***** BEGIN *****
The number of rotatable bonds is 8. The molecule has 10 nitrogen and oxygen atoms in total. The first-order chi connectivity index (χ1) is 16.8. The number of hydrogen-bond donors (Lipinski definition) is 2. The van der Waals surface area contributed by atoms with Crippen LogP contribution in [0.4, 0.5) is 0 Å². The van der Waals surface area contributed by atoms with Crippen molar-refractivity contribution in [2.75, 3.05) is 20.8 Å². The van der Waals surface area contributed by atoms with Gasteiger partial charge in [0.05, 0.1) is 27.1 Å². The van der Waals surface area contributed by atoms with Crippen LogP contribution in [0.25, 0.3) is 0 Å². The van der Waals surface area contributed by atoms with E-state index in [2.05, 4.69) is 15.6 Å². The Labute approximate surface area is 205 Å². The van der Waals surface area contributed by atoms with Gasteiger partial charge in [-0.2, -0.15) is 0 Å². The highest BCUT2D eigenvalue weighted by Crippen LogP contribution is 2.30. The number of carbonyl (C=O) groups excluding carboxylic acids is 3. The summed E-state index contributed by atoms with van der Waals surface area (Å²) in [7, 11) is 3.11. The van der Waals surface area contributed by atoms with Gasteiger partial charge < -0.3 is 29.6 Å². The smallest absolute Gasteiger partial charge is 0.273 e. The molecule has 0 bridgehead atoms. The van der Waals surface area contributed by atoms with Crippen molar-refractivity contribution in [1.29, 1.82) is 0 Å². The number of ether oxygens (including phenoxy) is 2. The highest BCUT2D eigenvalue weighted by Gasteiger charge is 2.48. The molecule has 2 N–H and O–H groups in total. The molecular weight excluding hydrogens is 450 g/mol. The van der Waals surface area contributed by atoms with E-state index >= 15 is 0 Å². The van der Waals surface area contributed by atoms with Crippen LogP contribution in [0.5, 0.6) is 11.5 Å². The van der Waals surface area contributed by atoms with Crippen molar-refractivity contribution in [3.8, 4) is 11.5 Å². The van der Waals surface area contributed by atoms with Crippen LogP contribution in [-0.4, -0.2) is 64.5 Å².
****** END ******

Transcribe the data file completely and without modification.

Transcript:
The number of rotatable bonds is 8. The molecule has 10 nitrogen and oxygen atoms in total. The first-order chi connectivity index (χ1) is 16.8. The number of hydrogen-bond donors (Lipinski definition) is 2. The van der Waals surface area contributed by atoms with Crippen LogP contribution in [0.4, 0.5) is 0 Å². The van der Waals surface area contributed by atoms with Crippen molar-refractivity contribution in [2.75, 3.05) is 20.8 Å². The van der Waals surface area contributed by atoms with Gasteiger partial charge in [0.05, 0.1) is 27.1 Å². The van der Waals surface area contributed by atoms with Crippen LogP contribution in [0.25, 0.3) is 0 Å². The van der Waals surface area contributed by atoms with E-state index in [2.05, 4.69) is 15.6 Å². The Labute approximate surface area is 205 Å². The van der Waals surface area contributed by atoms with Gasteiger partial charge in [-0.2, -0.15) is 0 Å². The highest BCUT2D eigenvalue weighted by Crippen LogP contribution is 2.30. The number of carbonyl (C=O) groups excluding carboxylic acids is 3. The summed E-state index contributed by atoms with van der Waals surface area (Å²) in [7, 11) is 3.11. The van der Waals surface area contributed by atoms with Gasteiger partial charge < -0.3 is 29.6 Å². The smallest absolute Gasteiger partial charge is 0.273 e. The molecule has 0 bridgehead atoms. The van der Waals surface area contributed by atoms with Crippen molar-refractivity contribution in [1.29, 1.82) is 0 Å². The number of ether oxygens (including phenoxy) is 2. The highest BCUT2D eigenvalue weighted by Gasteiger charge is 2.48. The molecule has 2 N–H and O–H groups in total. The molecular weight excluding hydrogens is 450 g/mol. The van der Waals surface area contributed by atoms with E-state index >= 15 is 0 Å². The van der Waals surface area contributed by atoms with Crippen LogP contribution in [0.5, 0.6) is 11.5 Å². The van der Waals surface area contributed by atoms with Crippen molar-refractivity contribution in [3.8, 4) is 11.5 Å². The van der Waals surface area contributed by atoms with Crippen LogP contribution in [-0.4, -0.2) is 64.5 Å².